“Senza” is well arranged and sang in lovely, sensual tones. It is a very well-worked, version of this song from “Flight of the Phoenix.” John Trzcinski’s piano solo is beautiful – simple as that – and the song lilts smoothly throughout. “Heartbreak” is introduced by broken chords, and that’s appropriate enough for this song, but what is even more appropriate are the words and delivery from Debbie. This is a song which pulls at the heart strings, even more so given this delivery. At times, Gifford sounds like a rock diva, other times like a sensual night club singer, and all times like a great jazz singer – which she is.

“Orange Coloured Sky” is different, not so much of an epic but a narrative, expertly told using voice and vocal intonation to get the message across about surprise and chance encounters when least expected. “Moon River” is sung with a breathy, swooping style which I was not sure about until the second or third listen – then I got it: The song flows, like a river! Of course. There is a waltzy feel to this and that adds a different feel to the essential song, which is familiar, but the way this is revealed is not familiar or banal at all. Chris Trzcinski’s drums on this track hold it together and John Trzcinski’s piano solo is wonderful. The swing to this is excellent, all the while holding true to the essence of the original. Clever and dextrous. The plays with the rhythms work well to make this a slightly quirky but very effective number.

“Into Your Eyes” has something of a Latin rhythm to it and is clearly sung, with a touch of the big brass sound provided by the band. You can almost see a guy in a big-colored shirt with puffy sleeves and maracas coming your way – a fun number and lightly delivered. “La Voce Del Silenzio” is a lovely song, composed by Paolo Limiti, Bogol and Elio Isola and made famous by Andrea Bocelli. Debbie Gifford delivers the song with emotion, passion and perfect diction. She puts her own mark on it and the transposition into the higher register for her alto voice works really well. It has been done before by Dionne Warwick, who recorded a version as “Silent Voices,” but Debbie’s take is lovely – and her delivery in Italian allows the emotion to come across well. “La Voce Del Silenzio” is a fine finish to a great album.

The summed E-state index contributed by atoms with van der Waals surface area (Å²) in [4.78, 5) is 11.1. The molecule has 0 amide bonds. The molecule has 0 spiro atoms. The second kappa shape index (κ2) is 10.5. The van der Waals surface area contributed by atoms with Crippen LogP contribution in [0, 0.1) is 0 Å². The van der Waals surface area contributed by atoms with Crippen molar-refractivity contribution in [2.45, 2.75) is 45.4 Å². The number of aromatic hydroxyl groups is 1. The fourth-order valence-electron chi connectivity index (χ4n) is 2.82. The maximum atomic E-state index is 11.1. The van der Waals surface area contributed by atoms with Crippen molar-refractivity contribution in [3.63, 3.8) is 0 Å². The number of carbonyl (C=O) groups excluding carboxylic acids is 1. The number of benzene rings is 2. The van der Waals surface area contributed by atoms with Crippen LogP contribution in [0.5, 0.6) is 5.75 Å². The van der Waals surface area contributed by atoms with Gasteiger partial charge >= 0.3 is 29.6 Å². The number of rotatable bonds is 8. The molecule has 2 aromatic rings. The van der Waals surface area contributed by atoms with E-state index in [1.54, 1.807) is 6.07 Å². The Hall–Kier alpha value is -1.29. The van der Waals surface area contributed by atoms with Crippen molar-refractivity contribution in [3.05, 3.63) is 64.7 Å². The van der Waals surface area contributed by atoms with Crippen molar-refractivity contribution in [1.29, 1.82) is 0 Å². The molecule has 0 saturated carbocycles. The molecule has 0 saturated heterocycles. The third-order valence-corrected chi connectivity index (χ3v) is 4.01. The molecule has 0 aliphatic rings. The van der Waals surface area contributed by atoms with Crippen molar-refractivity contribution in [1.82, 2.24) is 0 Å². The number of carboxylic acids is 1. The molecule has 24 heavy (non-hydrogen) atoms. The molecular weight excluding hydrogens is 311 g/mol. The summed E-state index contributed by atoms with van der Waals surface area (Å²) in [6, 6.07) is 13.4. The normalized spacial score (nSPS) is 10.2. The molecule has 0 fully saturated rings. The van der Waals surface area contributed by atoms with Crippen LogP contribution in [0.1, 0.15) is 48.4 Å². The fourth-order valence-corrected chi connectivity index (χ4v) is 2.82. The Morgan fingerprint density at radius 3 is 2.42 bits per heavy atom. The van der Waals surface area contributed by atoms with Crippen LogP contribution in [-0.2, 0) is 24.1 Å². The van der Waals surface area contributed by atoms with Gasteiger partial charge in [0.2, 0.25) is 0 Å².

Throughout Changes, there is a sense of self-realization, and the interpretation of each song is delivered with a twist which is Debbie Gifford’s own. The choice of the songs is good because it allows the listener to gain a sense of the depth and breadth of Gifford’s ability. Her emotive interpretations stirs the soul, and there is also a sense of fun which pervades many of the numbers. The results are endlessly engaging, as Changes gives a sense of the artists having fun, whilst also recording some impressive arrangements and deliveries of familiar and not so familiar numbers.

Sammy Stein

Sammy Stein

The Something Else! webzine, an accredited Google News affiliate, has been featured in The New York Times and NPR.com's A Blog Supreme, while our writers have also been published by USA Today, Jazz.com and UltimateClassicRock.com, among others. Contact Something Else! at reviews@somethingelsereviews.com.
Sammy Stein